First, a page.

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Not welcome here - or anywhere

In recent years Burma, long a byword for political repression and brutal military rule, has emerged from its half century of isolation and become the playground of growing numbers of foreign tourists and companies from around the world sniffing opportunities in an untapped market. Yet while Aung San Suu Kyi, the country's iconic and much harassed opposition leader, is once again free to travel the world and sit in parliament, other injustices that have marred Burma's past still fester, unresolved. The national army is locked in dozens of localised conflicts with various ethnic minority groups along its border and in Rakhine State close to the Bangladesh border, around 140,000 ethnic Rohingya, a Muslim minority that has lived in Burma for generations, exist in squalid IDP camps, unable to access even the most basic healthcare and barred from leaving the camps, even for work. They are part of a population of around 750,000 Rohingya living in around the border region with Bangladesh, who have been called one of the most persecuted minorities in the world today. Much debate surrounds the history of this Muslim minority in predominantly Buddhist Burma. The Rohingya themselves insist that they are indigenous to the region but the Burmese authorities have consistently maintained that they migrated from Bengal (now Bangladesh) during British colonial rule and therefore don't quality as one of the country's 130 odd recognised ethnic groups. Their precarious status was enshrined in law with the 1982 Citizenship Law, enacted by the military government of the late Ne Win.

The easing of government restrictions have taken the lid off a simmering inter-communal strife that has plagued Rakhine State for decades. Inherent fears of a threat posed to Buddhist traditions by a Muslim population that is growing faster than the local Rakhine has been stoked by radical nationalist Buddhist groups such as the 969 Movement, led by firebrand monk Ashin Wirathu, who shrugs off criticism of his virulently anti-Muslim preaching by stating that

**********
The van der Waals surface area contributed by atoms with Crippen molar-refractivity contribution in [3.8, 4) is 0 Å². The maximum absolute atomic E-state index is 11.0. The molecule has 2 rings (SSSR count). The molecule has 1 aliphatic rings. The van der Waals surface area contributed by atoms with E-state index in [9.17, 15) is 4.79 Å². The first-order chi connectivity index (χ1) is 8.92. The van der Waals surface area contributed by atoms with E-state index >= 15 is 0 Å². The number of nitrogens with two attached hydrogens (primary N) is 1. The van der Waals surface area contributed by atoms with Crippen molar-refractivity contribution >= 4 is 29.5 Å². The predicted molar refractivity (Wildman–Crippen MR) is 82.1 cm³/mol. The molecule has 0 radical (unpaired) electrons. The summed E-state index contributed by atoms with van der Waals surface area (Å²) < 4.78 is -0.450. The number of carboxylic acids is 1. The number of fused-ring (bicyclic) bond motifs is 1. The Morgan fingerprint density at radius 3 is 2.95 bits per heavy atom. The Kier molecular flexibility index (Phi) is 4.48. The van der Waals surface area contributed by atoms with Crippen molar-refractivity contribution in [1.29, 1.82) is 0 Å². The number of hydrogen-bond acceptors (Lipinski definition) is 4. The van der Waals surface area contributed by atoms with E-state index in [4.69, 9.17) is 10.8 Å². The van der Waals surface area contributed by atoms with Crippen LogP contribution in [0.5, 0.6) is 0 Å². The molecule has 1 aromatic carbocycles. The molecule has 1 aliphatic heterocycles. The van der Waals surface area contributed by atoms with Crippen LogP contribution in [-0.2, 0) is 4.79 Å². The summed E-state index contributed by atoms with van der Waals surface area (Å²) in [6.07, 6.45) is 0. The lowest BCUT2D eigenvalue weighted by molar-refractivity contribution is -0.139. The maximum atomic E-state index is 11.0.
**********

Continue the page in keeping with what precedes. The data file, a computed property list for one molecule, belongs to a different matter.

'you can be full of kindness and love, but you cannot sleep next to a mad dog.' Tensions came to a head in 2012 following weeks of sectarian altercations. In two burst of rioting, around 170 people lost their lives and 100,000 Rohingya, were displaced from their homes following widespread burning and looting.

Following the riots, around 100,000 Rohingya, or most of the Muslim population of Sittwe, the run down regional capital, were moved to makeshift refugee camps, ostensibly for their own safety. Tens of thousands more fled to neighbouring Bangladesh or boarded boats to take them to Thailand and Malaysia. The camps remain virtual outdoor prisons for the Rohingya who lack most basic services and are barred from leaving the camps for any reason other than the most desperate emergencies.

Life became even more intolerable for the camp dwellers after the Burmese government expelled Medecins Sans Frontieres (MSF) from Rakhine State alleging the medical charity to have a pro-Rohingya bias. MSF had become the main health care provider in the refugee camps since the 2012 riots and its expulsion left tens of thousands of people

desperate and exposed to preventable diseases. Other NGOs have also been expelled from the region on spurious grounds.

As the Rohingya's situation has deteriorated, increasing numbers have taken the desperate step of fleeing their native country to escape the violence and misery. According to UNHCR, some 120,000 Rohingya have boarded ships to flee abroad in the past three years. Thousands of Rohingya have recently been appearing off the coasts of Thailand and Indonesia. In many instances the boats were simply towed back out to sea and left to their fate.

Most of the countries in the have made it clear that they are not prepared to take in the Rohingya refugees. Bangladesh pleads a lack of resources to take in large numbers of refugees while a regional meeting to discuss the crisis has foundered before it even convened after the Burmese government refused to attend any event that mentions the term Rohingya. Adam Dean has covered the Rohinya for a number of years.
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